Navigating Emerging Markets: A Conversation with Glen Finegan of Skerryvore

By Chris Gosselin | More Articles by Chris Gosselin


Glen Finegan, Lead Portfolio Manager of Skerryvore, discusses the company's bottom-up approach to investing in emerging markets, emphasising governance, pricing power, and diversification as key drivers of long-term success.

Chris Gosselin: Welcome. My name's Chris Gosselin from Australian Fund Monitors. Today I'm talking to Glen Finegan from Skerryvore, who's all the way from Scotland. Actually, he's all the way from Ireland via Scotland. Skerryvore operates out of Edinburgh in Scotland, and they have an Emerging Markets All Cap, pretty much unconstrained equity fund.

Glen, welcome.

Glen Finegan: Thank you. Nice to be here.

Chris Gosselin: So, all the way from Scotland, you're doing a bit of a global trip. You're now aligned with Bennelong, but prior to that, the strategy has been operated by you and others for a long time. I think it goes back 2009 or 2010. And then for various changes of ownership, Bennelong came along in 2020, is that correct?

Glen Finegan: Yes. This strategy, this philosophy has been operating since the early 1990s under different forms of ownership. I was lucky enough to get a job working on the team, implementing it back in 2001, and that was under the ownership of First State Investments based here in Sydney. And I left that team in 2015, or end of 2014, and I continued to invest in line with the strategy for a firm called Henderson, which became Janus Henderson.

And then in 2019, me and my team took the view that second half of our careers, we'd rather be business owners and have an independent operating structure, an investment boutique that couldn't be impacted by changes of ownership and corporate management, and all that sort of thing. And we were very fortunate to meet Bennelong, who've been a fantastic sort of minority partner in our journey to date. And yeah, you're quite right there, the RE for our fund here in Australia and have been really helpful in terms of growing the assets in that fund, which are now just over 600 million Aussie dollars.

Chris Gosselin: Fantastic. And they give you distribution in Australia, which you probably wouldn't have had otherwise.

Glen Finegan: Yeah, that's right, and really to distribute the strategy globally. Yeah, we've had to think as a small team based in Edinburgh, we've had to think about different models for different markets. But yeah, Bennelong have been a great partner here.

Chris Gosselin: So tell me about the strategy. I mean it sort of explains it. If you look at the name Global Emerging Markets All Cap equity fund, that tells you what it does. But there must be a lot more to it than that. It's unconstrained. Tell us about the strategy.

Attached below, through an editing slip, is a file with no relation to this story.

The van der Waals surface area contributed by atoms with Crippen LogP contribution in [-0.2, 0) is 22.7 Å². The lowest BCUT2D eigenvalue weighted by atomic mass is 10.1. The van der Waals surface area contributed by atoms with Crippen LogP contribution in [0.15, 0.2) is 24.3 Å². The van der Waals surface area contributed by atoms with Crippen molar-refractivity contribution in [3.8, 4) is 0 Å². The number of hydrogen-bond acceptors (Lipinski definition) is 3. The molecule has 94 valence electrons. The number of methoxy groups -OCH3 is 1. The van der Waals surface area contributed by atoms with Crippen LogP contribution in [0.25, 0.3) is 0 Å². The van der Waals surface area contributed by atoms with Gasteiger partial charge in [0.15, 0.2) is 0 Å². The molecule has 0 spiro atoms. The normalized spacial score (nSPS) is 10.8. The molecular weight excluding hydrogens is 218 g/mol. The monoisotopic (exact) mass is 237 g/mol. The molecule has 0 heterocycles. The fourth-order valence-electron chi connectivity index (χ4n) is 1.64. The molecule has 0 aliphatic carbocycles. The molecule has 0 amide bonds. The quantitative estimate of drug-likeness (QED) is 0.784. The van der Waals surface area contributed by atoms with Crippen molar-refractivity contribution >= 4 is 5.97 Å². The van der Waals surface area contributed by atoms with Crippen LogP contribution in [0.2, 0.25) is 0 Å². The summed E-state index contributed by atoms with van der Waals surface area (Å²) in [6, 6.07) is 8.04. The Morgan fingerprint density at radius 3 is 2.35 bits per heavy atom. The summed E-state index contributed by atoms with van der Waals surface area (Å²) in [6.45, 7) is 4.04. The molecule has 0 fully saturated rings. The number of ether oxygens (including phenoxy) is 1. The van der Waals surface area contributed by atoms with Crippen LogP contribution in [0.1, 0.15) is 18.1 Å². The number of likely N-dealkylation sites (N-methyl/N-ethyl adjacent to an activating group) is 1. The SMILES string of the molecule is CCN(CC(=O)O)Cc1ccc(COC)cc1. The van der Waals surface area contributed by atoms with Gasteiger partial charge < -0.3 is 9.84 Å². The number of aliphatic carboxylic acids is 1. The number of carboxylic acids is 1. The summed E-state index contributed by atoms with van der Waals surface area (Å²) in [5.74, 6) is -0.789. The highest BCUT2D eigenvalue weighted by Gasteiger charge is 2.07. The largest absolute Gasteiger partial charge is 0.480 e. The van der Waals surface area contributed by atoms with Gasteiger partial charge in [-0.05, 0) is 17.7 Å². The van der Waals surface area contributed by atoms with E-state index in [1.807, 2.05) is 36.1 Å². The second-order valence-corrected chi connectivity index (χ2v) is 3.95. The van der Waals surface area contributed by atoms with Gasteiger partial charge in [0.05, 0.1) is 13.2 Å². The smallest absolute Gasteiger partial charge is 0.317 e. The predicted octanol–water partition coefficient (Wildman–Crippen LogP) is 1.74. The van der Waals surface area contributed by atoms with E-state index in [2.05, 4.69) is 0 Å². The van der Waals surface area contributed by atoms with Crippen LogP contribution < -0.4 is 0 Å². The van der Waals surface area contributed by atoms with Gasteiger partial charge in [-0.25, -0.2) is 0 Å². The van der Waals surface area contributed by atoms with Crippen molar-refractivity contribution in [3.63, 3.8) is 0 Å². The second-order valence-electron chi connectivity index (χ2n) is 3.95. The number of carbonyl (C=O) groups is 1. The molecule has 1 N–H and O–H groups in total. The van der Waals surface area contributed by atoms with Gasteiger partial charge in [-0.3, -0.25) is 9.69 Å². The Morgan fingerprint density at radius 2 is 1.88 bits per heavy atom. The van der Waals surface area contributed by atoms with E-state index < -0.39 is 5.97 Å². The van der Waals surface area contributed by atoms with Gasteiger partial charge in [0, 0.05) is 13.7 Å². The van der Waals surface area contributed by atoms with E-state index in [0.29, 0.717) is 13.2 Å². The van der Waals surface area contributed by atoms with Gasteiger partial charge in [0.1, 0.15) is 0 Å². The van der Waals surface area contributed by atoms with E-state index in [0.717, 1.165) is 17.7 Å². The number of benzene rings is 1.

Glen Finegan: Yeah, we're bottom up investors in the developing world. We think there's an interesting opportunity for investors to tap into when thinking about X developed world markets. Most of the people in the world live in the developing world. So there's billions of potential consumers, growing middle classes, and lots of underpenetrated products and services that we think should be able to grow over time. So it seems like a sensible thing to include in a sort of global asset portfolio, some exposure to companies that are exposed to, whether it's consumption or innovation in the developing world.

You're right, we're unconstrained, so we're not restricted by the benchmark in any way. And that means our funds have looked very different to the benchmark and that's been helpful at times. And other times our relative volatility of our strategy can be quite high. But what we've been pretty good at is delivering low-volatility, absolute returns from the asset class. And this is an asset class that, frankly, for more than 10 years now, it hasn't been a great investment for investors. It's struggled to deliver, really, returns, anything like you might've enjoyed from developed world markets where things like technology stocks have done very well.

So our approach has delivered better returns by focusing on very well-governed businesses, which are likely to protect you from some of the rule of law challenges that come with investing in the developing world, and also companies with real pricing power. A headwind of being an emerging market investor is that currencies tend to devalue, which means inflation. And you need to be careful, I think, to make sure that you're invested in companies that can grow earnings in real terms because we're not here to deliver emerging market currency returns. It's real, absolute returns we're looking to deliver. So what that means is we spend all our time studying the history of listed companies all over the developing world, studying the people behind them, their track record of how they built their business, how they treated all different stakeholders in their business, as a way of trying to assess how risky they might be from a governance perspective.

And major differences between our strategy and the benchmark, or the peer group, have included things like we've never invested in a Russian equity because we couldn't find individual companies with models of corporate governance that we felt would protect us or our clients. We've never invested in a state-controlled bank in emerging markets, or anywhere, actually. Because ultimately we view that the vast majority of state-controlled companies, of which there are many around emerging markets, will allocate capital based on what politicians want them to do and not in the interest and not to generate returns for minority shareholders such as ourselves.